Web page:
A different kind of heartbreaking violence:
Ultra-radical Islamist militants in northern Iraq have destroyed a priceless collection of statues and sculptures from the ancient Assyrian era, inflicting what an archaeologist described as incalculable damage to a piece of shared human history.
A video published by Islamic State on Thursday showed men attacking the artifacts, some of them identified as antiquities from the 7th century BC, with sledgehammers and drills, saying they were symbols of idolatry.
“The Prophet ordered us to get rid of statues and relics, and his companions did the same when they conquered countries after him,” an unidentified man said in the video.
The smashed articles appeared to come from an antiquities museum in Mosul, the northern city which was overrun by Islamic State last June, a former employee at the museum told Reuters. …
Lamia al-Gailani, an Iraqi archaeologist and associate fellow at the London-based Institute of Archaeology, said the militants had wreaked untold damage. “It’s not only Iraq’s heritage: it’s the whole world’s,” she said. “They are priceless, unique. It’s unbelievable. I don’t want to be Iraqi anymore,” she said, comparing the episode to the dynamiting of the Bamiyan Buddhas by the Afghan Taliban in 2001.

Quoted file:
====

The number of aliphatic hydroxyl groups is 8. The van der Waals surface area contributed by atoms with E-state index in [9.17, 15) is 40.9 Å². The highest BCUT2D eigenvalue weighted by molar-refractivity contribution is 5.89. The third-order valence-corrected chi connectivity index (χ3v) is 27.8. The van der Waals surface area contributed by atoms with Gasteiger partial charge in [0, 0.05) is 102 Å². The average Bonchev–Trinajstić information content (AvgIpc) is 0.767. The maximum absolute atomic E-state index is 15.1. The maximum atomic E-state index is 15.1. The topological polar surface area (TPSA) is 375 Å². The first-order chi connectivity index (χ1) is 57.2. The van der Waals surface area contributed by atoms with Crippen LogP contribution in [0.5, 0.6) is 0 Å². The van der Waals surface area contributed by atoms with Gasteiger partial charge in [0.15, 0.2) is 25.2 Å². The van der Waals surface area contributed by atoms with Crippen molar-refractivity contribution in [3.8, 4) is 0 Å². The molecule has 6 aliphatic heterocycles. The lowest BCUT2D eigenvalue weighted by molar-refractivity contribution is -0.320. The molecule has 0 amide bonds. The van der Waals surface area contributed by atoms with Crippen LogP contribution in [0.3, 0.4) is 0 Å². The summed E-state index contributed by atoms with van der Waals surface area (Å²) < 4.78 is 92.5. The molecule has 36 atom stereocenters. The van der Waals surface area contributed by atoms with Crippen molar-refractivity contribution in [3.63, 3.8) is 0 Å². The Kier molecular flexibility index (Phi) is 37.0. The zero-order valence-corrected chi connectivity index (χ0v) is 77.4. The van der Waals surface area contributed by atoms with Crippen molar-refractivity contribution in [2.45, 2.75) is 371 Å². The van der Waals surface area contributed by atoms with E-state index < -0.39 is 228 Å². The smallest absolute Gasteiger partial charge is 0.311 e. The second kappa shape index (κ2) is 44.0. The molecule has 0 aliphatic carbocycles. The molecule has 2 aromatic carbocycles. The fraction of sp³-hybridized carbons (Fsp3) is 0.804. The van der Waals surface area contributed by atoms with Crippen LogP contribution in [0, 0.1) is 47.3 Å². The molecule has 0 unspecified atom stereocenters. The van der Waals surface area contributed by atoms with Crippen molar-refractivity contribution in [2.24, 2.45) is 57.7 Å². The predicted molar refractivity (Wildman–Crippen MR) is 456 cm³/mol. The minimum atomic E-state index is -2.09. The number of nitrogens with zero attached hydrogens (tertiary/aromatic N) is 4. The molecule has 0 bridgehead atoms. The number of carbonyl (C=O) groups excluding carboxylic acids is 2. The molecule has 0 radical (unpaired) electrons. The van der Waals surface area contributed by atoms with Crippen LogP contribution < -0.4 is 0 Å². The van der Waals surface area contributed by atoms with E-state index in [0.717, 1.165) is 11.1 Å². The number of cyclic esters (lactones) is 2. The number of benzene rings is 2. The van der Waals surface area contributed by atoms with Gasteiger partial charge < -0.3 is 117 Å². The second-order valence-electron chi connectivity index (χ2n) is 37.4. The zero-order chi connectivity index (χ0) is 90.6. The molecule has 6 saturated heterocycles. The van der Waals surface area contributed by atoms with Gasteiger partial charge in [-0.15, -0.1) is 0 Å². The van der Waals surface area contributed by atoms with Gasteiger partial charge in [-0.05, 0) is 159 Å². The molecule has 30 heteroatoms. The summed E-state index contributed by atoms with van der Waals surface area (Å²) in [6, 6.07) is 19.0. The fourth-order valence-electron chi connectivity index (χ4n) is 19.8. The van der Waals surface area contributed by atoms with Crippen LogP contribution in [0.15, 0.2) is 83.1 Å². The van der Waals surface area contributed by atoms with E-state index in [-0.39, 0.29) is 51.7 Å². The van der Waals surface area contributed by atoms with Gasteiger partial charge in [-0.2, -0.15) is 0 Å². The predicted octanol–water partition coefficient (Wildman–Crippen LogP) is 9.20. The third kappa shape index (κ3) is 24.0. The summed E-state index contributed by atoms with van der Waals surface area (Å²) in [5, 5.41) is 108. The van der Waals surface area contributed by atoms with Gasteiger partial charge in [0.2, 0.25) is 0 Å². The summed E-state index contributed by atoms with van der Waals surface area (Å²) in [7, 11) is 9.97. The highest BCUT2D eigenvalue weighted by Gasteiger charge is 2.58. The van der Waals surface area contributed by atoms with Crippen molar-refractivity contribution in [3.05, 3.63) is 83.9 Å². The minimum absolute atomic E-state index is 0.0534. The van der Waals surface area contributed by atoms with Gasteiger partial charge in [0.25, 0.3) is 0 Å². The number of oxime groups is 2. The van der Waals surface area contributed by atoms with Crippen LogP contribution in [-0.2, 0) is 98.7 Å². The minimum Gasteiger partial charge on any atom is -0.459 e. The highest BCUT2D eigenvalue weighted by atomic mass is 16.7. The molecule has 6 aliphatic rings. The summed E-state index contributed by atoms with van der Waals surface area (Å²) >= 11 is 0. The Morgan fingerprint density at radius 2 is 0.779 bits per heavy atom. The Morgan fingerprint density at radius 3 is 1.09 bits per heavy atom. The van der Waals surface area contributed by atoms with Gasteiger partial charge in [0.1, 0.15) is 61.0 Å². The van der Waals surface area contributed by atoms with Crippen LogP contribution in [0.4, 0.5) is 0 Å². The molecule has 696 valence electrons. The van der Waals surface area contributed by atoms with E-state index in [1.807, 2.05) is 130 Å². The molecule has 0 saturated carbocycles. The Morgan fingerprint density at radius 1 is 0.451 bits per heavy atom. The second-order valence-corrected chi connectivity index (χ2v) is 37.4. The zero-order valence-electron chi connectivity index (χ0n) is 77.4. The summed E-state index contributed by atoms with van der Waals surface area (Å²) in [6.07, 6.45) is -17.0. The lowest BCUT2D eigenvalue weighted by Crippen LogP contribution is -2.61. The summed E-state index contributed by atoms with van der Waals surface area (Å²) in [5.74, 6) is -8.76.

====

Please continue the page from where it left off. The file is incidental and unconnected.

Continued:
As well as Assyrian statues of winged bulls from the Mesopotamian cities of Nineveh and Nimrud, Gailani said the Islamic State hardliners appeared to have destroyed statues from Hatra, a Hellenistic-Parthian city in northern Iraq dating back around 2,000 years.
The winged bulls featured on Iraq currency since the 1950's are gone forever. pic.twitter.com/IOhn8loOdy
— Ihsan (@Thawra_city) February 26, 2015
One expert made the horrible news a little more bearable by noting that some of the ruined artifacts were not originals, but modern-day replicas.
The director of UNESCO’s Iraq office, Axel Plathe, would not comment on the content of the video, saying it has yet to be verified. But he described the damage to Iraq’s heritage since Islamic State overran Mosul last year as an attempt “to destroy the identity of an entire people.”
I’m surprised by how much watching that video affects me. It’s a sucker punch to the gut — I’m actually feeling sick and dizzy. Surely it should feel worse when people are being destroyed. But this — this hits just as hard. The already tenuous connection between us and our faraway ancestors fades with each hammer blow. Somehow, ISIS has found a way to kill not just our contemporaries, but to kill our forebears who lived a hundred, two hundred generations ago. It is literally to weep for.